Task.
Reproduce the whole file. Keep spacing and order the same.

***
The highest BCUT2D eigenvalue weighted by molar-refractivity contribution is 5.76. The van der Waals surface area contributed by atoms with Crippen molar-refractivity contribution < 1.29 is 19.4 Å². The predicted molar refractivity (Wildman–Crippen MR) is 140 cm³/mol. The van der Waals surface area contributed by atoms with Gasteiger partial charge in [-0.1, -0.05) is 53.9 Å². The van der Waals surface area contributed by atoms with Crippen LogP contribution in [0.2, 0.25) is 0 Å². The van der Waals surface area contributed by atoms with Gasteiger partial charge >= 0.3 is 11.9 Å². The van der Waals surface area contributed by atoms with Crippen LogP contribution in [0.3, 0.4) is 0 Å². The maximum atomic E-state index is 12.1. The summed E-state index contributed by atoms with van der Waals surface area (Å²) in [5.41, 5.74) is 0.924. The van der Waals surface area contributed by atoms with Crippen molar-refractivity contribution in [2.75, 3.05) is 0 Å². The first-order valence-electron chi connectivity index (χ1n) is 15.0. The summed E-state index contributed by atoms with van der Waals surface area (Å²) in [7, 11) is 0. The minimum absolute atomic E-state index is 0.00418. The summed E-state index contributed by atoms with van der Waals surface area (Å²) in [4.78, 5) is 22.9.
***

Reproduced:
The highest BCUT2D eigenvalue weighted by molar-refractivity contribution is 5.76. The van der Waals surface area contributed by atoms with Crippen molar-refractivity contribution < 1.29 is 19.4 Å². The predicted molar refractivity (Wildman–Crippen MR) is 140 cm³/mol. The van der Waals surface area contributed by atoms with Gasteiger partial charge in [-0.1, -0.05) is 53.9 Å². The van der Waals surface area contributed by atoms with Crippen LogP contribution in [0.2, 0.25) is 0 Å². The van der Waals surface area contributed by atoms with Gasteiger partial charge >= 0.3 is 11.9 Å². The van der Waals surface area contributed by atoms with Crippen LogP contribution in [0.3, 0.4) is 0 Å². The maximum atomic E-state index is 12.1. The summed E-state index contributed by atoms with van der Waals surface area (Å²) in [5.41, 5.74) is 0.924. The van der Waals surface area contributed by atoms with Crippen molar-refractivity contribution in [2.75, 3.05) is 0 Å². The first-order valence-electron chi connectivity index (χ1n) is 15.0. The summed E-state index contributed by atoms with van der Waals surface area (Å²) in [7, 11) is 0. The minimum absolute atomic E-state index is 0.00418. The summed E-state index contributed by atoms with van der Waals surface area (Å²) in [4.78, 5) is 22.9.